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st: Stata temporary files FAQ


From   ariley@stata.com (Alan Riley)
To   statalist@hsphsun2.harvard.edu
Subject   st: Stata temporary files FAQ
Date   Fri, 23 Jan 2004 10:26:07 -0600

Several questions were asked yesterday regarding Stata temporary
files.  We have put together a FAQ explaining temporary files in
Stata:

1.  What is a temporary file?

    A temporary file is a file on disk that an application creates
    while it is running which it uses to keep track of what it is
    doing.  The file exists only while the application is running and
    is erased when the application exits.

2.  How many temporary files does Stata create and use?

    Stata creates one temporary file when it comes up (one per Stata
    session running), and then creates more files to help it keep
    track of its windowed interface.  In addition, users, ado-files,
    and do-files can create temporary files using Stata's -tempfile-
    command.

3.  When are temporary files erased?
    
    Temporary files created by an application such as Stata are erased
    when you exit the application -- if not before -- but they are
    erased only if you follow the application's usual shutdown
    procedure.  In Stata, any temporary files created within an
    ado-file or do-file are erased as soon as that ado-file or do-file
    exits, even if it exits with an error.  If the application
    crashes, or if you just reach up and shut off your computer, the
    temporary files will not be erased.

4.  Does that matter?

    It matters only because the files consume disk space.  Almost
    everybody's system has a few old temporary files hanging around.


5.  How can I find out if I have any hanging around?

    Look in the directory where temporary files are stored.


6.  Where does Stata store temporary files?

    That can vary from system to system.  The easy way to find out is to 
    type:

		. tempfile findout

		. display "`findout'"

    The last line will produce output such as

		. display "`findout'"
                C:\Windows\TEMP\ST_07000001.tmp

     The last part is an example of a temporary file name.  The 
     first part is where the files are stored:

                C:\Windows\TEMP\ST_07000001.tmp
                |--------------|--------------|
                 /                 \
            Temporary               a particular temporary file name.
            directory


7.  Oops!  I see my system has lots of temporary files.  Can I erase them?

    Yes, but cautiously.  Not all the temporary files in the temporary
    directory necessarily belong to Stata.  They may have to do with
    other applications.

    As a rule, you may erase an application's leftover temporary
    files, but only if that application is not currently running.
    Otherwise, those files may not be leftovers but active and
    important files for that application.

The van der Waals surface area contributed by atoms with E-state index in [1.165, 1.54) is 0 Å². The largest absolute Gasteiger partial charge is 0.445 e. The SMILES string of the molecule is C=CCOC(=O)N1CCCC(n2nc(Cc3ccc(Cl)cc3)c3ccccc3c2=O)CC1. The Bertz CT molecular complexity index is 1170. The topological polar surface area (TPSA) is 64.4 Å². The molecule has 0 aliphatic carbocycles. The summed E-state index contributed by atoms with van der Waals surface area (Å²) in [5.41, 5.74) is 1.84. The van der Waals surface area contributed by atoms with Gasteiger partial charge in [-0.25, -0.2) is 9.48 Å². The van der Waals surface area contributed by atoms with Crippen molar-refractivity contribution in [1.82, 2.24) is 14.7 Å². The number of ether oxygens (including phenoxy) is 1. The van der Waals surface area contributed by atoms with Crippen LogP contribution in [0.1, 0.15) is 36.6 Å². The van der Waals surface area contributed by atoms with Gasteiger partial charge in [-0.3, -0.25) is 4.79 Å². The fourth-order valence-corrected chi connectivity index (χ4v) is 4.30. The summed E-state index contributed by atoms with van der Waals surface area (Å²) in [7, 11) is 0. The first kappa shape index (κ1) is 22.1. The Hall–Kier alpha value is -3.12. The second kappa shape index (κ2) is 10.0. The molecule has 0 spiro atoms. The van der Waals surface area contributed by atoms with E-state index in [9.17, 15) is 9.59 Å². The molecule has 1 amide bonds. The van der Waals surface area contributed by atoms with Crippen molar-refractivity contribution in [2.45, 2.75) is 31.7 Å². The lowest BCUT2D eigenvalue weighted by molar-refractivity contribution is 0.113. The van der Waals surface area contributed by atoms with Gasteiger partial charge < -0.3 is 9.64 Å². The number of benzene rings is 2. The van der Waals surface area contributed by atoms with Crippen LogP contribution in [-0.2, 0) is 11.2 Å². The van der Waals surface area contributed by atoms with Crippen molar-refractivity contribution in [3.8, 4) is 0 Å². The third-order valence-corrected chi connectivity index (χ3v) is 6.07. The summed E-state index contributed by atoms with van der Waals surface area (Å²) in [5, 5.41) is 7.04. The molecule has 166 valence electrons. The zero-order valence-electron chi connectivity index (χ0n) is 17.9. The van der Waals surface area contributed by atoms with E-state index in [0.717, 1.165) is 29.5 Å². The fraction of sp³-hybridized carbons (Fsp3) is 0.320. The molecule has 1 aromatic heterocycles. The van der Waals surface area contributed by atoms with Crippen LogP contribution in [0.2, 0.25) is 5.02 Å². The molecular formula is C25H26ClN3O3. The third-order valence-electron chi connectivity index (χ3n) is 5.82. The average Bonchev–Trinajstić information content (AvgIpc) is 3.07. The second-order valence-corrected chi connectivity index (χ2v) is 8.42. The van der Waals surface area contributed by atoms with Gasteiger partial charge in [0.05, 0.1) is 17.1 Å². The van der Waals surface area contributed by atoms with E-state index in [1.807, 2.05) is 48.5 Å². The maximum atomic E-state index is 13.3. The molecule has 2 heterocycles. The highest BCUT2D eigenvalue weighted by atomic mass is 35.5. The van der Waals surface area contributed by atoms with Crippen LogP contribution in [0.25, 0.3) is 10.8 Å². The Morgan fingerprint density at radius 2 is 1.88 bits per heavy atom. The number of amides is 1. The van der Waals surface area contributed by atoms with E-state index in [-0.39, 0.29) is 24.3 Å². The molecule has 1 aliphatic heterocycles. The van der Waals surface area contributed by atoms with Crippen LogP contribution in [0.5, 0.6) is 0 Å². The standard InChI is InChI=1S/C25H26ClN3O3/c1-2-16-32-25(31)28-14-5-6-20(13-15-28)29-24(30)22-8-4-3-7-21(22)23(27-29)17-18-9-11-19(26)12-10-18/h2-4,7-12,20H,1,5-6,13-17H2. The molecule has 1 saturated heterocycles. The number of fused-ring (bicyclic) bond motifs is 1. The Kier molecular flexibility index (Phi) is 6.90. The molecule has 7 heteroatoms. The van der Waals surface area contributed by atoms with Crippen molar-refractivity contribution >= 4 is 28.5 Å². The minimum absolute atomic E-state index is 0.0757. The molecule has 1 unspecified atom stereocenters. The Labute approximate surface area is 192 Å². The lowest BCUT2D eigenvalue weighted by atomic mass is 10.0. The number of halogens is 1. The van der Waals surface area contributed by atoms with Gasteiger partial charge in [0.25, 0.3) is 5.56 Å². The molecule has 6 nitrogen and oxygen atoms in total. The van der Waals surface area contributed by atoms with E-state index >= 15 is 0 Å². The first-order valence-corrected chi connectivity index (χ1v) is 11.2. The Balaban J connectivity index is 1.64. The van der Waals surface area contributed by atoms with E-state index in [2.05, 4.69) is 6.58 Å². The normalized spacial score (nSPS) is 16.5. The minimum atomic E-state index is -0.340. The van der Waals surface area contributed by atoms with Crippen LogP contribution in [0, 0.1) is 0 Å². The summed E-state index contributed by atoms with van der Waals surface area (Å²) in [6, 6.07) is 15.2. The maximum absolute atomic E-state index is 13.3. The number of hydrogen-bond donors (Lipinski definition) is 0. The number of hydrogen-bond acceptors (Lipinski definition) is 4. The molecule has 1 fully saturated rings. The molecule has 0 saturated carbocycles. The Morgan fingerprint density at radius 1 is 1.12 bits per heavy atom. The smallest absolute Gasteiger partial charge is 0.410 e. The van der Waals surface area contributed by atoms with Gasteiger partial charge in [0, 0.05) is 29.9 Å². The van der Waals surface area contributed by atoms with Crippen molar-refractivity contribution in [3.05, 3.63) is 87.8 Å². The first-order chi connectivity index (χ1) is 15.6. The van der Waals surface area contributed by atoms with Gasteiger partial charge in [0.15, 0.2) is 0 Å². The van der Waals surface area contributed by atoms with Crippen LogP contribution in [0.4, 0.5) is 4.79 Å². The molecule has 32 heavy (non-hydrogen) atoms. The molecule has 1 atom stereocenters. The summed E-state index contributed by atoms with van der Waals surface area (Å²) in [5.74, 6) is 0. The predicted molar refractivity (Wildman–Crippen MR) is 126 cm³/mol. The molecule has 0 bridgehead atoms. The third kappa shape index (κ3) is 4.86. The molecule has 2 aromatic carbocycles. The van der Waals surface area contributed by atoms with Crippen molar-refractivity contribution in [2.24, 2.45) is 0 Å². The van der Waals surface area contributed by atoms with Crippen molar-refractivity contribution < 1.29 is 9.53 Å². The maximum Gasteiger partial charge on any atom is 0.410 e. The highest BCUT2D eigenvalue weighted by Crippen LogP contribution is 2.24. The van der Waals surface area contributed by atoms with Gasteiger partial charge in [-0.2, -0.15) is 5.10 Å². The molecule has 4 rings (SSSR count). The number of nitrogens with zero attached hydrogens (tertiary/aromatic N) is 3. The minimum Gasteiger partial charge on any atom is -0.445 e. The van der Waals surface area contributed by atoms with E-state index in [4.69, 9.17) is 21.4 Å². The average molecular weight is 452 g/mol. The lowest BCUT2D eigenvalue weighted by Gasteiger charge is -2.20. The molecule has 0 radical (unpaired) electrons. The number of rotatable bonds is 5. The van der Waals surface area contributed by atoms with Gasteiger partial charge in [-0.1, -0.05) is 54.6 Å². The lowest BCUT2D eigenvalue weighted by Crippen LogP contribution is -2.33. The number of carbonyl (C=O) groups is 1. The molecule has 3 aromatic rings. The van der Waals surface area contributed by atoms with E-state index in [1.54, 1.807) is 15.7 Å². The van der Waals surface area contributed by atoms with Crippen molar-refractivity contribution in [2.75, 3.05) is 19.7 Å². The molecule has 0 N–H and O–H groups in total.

8.  How can I tell if a temporary file belongs to Stata?

    In Windows, all Stata temporary files begin with 'ST' followed by
    another character, then a sequence of numbers or letters, and
    finally ".tmp".  Example filenames are

        ST_07000001.tmp
        STi04000007.tmp
        STG03000024.tmp
        --|--------
       /  |     \
 Always   |      \
  'ST'    |       This sequence changes.
          |
     This character changes to one of D, G, H, i, J, Q, _, or W.
          

    In Unix and Macintosh, all Stata temporary files begin with 'S'
    followed by another character, then a sequence of numbers or letters, 
    then a '.' followed by another sequence of numbers.  Example filenames
    are

       SQ31382.000001
       Si31618.000005
       S_31618.000357
       -|----- ------
      / |    \  /
Always  |     \/
 'S'    |      These sequences change.
        |
     This character changes to one of D, G, H, i, J, P, Q, t, or W.


9.  And I can erase those files?

    Yes, if Stata is not running.

    More interesting is why you have such files.  Stata erases its
    temporary files when you exit normally, either by typing -exit- or
    pulling down File and choosing Exit.  The only way temporary files
    could be left behind is if something has caused Stata to crash or
    if the computer has not been shut down normally.



If any users think they have an unusual number of temporary files
sitting around even after all instances of Stata have been shut down,
our Technical Services group (tech-support@stata.com) will be happy to
help them diagnose the issue and to assist them with removing any
leftover temporary files.


--Alan
(ariley@stata.com)
*
*   For searches and help try:
*   http://www.stata.com/support/faqs/res/findit.html
*   http://www.stata.com/support/statalist/faq
*   http://www.ats.ucla.edu/stat/stata/



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